But “there’s not necessarily something magical about running, per se,” Dr. Church said. Instead, it’s likely that exercise intensity is the key to improving longevity, he said, adding, “Running just happens to be the most convenient way for most people to exercise intensely.”

(click here to continue reading Running 5 Minutes a Day Has Long-Lasting Benefits – NYTimes.com.)

not that I have a wine cellar myself, more like an area under the stair that has a few bottles stored for a moment or two…

In Between the Rains
In Between the Rains

Seriously, it can’t hurt to go for a vigorous walk or run every day, and you might even enjoy it. 

Written by Seth Anderson

July 31st, 2014 at 4:32 pm

Posted in health,science

Tagged with ,

Dollar Dollar Bill Y’all (Don’t Put It In Your Mouth)

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Beer Money at the MCA
Filthy Lucre, Literally

In case you didn’t have enough to worry about – NYU researchers have confirmed what we long have suspected, namely that your money is in need of laundering, perhaps in a vat of bleach, or radiation, or whatever it is that kills pathogens like Staphylococcus aureus, Escherichia coli, Helicobacter pylori and Corynebacterium diphtheriae.…

In the first comprehensive study of the DNA on dollar bills, researchers at New York University’s Dirty Money Project found that currency is a medium of exchange for hundreds of different kinds of bacteria as bank notes pass from hand to hand.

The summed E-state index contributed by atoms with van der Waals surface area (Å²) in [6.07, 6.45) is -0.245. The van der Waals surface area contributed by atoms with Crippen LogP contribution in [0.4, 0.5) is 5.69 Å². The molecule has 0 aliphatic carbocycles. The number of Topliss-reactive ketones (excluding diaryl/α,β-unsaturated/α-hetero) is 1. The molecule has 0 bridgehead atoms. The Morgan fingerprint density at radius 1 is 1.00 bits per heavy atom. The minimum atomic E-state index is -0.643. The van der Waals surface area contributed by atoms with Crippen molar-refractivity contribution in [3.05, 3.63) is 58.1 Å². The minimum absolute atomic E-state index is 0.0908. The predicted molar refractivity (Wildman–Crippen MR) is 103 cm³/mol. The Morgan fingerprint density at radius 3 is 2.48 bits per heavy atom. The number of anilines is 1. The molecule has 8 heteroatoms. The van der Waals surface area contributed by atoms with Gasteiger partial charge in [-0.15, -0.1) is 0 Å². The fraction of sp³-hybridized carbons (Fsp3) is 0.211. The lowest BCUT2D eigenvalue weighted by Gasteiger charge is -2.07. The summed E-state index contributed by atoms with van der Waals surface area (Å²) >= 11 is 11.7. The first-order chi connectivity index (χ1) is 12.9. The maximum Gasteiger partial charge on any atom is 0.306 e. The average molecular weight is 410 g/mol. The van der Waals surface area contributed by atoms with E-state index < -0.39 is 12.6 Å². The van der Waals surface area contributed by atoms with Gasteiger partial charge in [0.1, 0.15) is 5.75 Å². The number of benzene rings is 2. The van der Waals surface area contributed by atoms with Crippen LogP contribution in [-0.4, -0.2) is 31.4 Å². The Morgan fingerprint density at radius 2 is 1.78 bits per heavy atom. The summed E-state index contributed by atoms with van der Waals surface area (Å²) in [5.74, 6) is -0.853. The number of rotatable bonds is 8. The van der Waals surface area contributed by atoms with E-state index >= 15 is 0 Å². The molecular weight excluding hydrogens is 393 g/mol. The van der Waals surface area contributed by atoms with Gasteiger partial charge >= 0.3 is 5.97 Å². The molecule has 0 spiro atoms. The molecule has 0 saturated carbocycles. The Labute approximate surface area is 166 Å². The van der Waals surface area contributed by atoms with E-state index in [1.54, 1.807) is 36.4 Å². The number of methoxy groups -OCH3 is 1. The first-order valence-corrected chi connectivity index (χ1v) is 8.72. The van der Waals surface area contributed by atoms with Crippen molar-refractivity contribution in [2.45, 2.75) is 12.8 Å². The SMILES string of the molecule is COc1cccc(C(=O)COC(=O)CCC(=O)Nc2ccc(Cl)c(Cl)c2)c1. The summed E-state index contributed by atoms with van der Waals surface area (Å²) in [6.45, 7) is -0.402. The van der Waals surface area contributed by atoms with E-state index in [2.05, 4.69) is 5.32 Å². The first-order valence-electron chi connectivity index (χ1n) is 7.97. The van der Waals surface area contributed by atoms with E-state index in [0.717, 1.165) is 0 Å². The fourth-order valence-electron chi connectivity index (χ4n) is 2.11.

By analyzing genetic material on $1 bills, the NYU researchers identified 3,000 types of bacteria in all—many times more than in previous studies that examined samples under a microscope. Even so, they could identify only about 20% of the non-human DNA they found because so many microorganisms haven’t yet been cataloged in genetic data banks.

Easily the most abundant species they found is one that causes acne. Others were linked to gastric ulcers, pneumonia, food poisoning and staph infections, the scientists said. Some carried genes responsible for antibiotic resistance.

“It was quite amazing to us,” said Jane Carlton, director of genome sequencing at NYU’s Center for Genomics and Systems Biology where the university-funded work was performed. “We actually found that microbes grow on money.”